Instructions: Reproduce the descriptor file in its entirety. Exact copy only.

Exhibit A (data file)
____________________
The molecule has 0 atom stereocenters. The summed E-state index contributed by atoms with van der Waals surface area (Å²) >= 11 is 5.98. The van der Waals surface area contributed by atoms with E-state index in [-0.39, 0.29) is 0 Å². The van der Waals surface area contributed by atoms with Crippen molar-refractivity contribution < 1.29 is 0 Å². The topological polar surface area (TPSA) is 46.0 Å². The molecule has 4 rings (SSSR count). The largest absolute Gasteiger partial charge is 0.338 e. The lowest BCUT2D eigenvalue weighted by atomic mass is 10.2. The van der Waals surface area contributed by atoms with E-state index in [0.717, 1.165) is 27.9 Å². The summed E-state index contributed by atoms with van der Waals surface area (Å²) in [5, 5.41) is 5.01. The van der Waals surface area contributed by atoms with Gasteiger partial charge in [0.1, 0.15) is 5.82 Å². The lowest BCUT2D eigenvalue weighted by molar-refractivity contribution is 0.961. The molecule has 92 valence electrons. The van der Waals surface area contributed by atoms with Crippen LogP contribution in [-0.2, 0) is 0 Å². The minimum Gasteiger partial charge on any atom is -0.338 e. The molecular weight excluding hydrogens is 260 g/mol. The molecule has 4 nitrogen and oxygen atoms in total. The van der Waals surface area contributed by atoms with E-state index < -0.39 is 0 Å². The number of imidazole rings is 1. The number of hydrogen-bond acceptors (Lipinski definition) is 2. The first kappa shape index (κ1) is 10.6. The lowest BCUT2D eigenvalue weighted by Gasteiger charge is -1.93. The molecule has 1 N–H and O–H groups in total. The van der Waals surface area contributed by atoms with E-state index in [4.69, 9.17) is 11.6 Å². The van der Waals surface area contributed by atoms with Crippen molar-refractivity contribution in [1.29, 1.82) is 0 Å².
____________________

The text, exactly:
The molecule has 0 atom stereocenters. The summed E-state index contributed by atoms with van der Waals surface area (Å²) >= 11 is 5.98. The van der Waals surface area contributed by atoms with E-state index in [-0.39, 0.29) is 0 Å². The van der Waals surface area contributed by atoms with Crippen molar-refractivity contribution < 1.29 is 0 Å². The topological polar surface area (TPSA) is 46.0 Å². The molecule has 4 rings (SSSR count). The largest absolute Gasteiger partial charge is 0.338 e. The lowest BCUT2D eigenvalue weighted by atomic mass is 10.2. The van der Waals surface area contributed by atoms with E-state index in [0.717, 1.165) is 27.9 Å². The summed E-state index contributed by atoms with van der Waals surface area (Å²) in [5, 5.41) is 5.01. The van der Waals surface area contributed by atoms with Gasteiger partial charge in [0.1, 0.15) is 5.82 Å². The lowest BCUT2D eigenvalue weighted by molar-refractivity contribution is 0.961. The molecule has 92 valence electrons. The van der Waals surface area contributed by atoms with Crippen LogP contribution in [-0.2, 0) is 0 Å². The minimum Gasteiger partial charge on any atom is -0.338 e. The molecular weight excluding hydrogens is 260 g/mol. The molecule has 4 nitrogen and oxygen atoms in total. The van der Waals surface area contributed by atoms with E-state index < -0.39 is 0 Å². The number of imidazole rings is 1. The number of hydrogen-bond acceptors (Lipinski definition) is 2. The first kappa shape index (κ1) is 10.6. The lowest BCUT2D eigenvalue weighted by Gasteiger charge is -1.93. The molecule has 1 N–H and O–H groups in total. The van der Waals surface area contributed by atoms with E-state index in [4.69, 9.17) is 11.6 Å². The van der Waals surface area contributed by atoms with Crippen molar-refractivity contribution in [1.29, 1.82) is 0 Å².